As a boy growing up in the L.E.S. in the 90s, I quickly learned that the Knicks were us--they were New York--Oak outhustling the opposition; Mason gritty as the sidewalk; Starks going from pauper to prince to Game 7 grief. And that MJ was to be feared but never revered; and that Reggie was to be plain hated (LJ 4eva). We loved those Knicks like they were our cousins, or our cousins' cousins, or our local neighborhood celebrities. Even when they broke our hearts, we were proud. My mom wouldn't get us cable because she thought too much TV was bad, but finally relented because she identified with Starks, she too had bagged groceries to make ends meet, and had then risen up from those conditions to thrive professionally, through talent and sheer stubbornness. In short, the Knicks represented New York, and however proud or let down we were by them, they were ours. That's why I come here, to P&T, to talk Knicks with other people who love them, and love New York. But the love ain't here folks: the vibes are off. I want to know if we can make the comments section better, together.
First off, there's too much bad-faith argumentation. I'm talking about people not going in with an open mind, going in to drop their point harshly and peace out; or staging an extended back-and-forth which isn't responding in good faith to each other's points, is moving the yardsticks, getting nasty etc. I.e. if someone makes four points in their comment, people will respond to the one point they disagree with, and not acknowledge the others. We're losing the fact that life ain't black and white, it's gray. We're probably none of us entirely right or wrong, and there's things we have yet to learn. We're also forgetting, I think, that there's another human being on the other end, that we could have a serious or silly conversation with. That we have more in common with that person--a fellow Knicks fan, a fellow traveler in that glorious, quixotic quest--than we have different. That we're members of a community.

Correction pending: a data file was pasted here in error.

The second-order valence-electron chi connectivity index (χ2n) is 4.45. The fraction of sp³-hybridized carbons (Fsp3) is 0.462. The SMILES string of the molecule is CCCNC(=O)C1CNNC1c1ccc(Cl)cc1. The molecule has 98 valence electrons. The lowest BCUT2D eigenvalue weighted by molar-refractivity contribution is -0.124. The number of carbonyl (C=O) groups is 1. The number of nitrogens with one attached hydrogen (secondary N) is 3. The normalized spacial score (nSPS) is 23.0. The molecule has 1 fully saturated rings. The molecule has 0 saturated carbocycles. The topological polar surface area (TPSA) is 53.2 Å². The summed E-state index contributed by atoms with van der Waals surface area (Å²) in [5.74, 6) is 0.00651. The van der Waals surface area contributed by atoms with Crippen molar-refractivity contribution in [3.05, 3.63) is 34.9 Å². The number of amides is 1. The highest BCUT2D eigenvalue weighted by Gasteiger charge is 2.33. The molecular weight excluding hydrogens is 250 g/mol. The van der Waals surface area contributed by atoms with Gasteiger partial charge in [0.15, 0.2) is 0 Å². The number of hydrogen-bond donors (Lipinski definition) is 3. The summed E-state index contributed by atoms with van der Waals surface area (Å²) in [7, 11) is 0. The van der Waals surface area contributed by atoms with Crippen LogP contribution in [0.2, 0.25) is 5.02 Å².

And I love this team, man. Don't you? These Knicks mostly play tough and care about winning and are skilled. That's more than we can say for almost a decade of Knicks teams. They went into OKC the other night and almost pulled out a 4th quarter road win against an up-and-coming contender, the 3rd seed in the West, and 90% of the comments section is criticism of Thibs not giving IQ enough minutes. Man, I'm frustrated about that, too, and seriously worried about RJ, but I'm also proud of how our guys went in there and played the Thunder tough down to the wire. Life ain't all a bowl of cherries, sure, but we can take the good with the bad. There's an imbalance, a sourness to the comments section that is turning me away.
And then when we win, it's widely a chance for people to score points in long-standing argument about this or that player. People are too busy sonning each other to celebrate a freaking win, FOH.
Debate is healthy--when it's healthy debate. When people are listening in good faith, with open minds, saying things in ways that other people can hear them. Our country is incredibly polarized right now politically--and don't get me wrong, sometimes you gotta punch a Nazi. But this ain't politics and none of us are Nazis (I hope). In a community of Knicks fans, why not talk to someone in a way that you'd also like to be talked to. Why not genuinely listen. Why not enjoy ourselves.
I've got a few pet theories why the vibes are off:
- Miranda was our moral authority and culture keeper, who reminded us just often enough to chill out and be respectful and enjoy the ride. That's hard to replace.
- There's a few very active commenters who only post critical things, and that pushes away others from participating.
- Social media has fostered this kind of one-line hot-take, rather than complex discussion.
- There have been a few articles recently that are kind of clickbaity, and purposefully or not, they stir shit up.
- Most of us are men, and as I see it, boys and men get encouraged to dominate, control, never show confusion or uncertainty or vulnerability, etc. I think it may be playing a role here.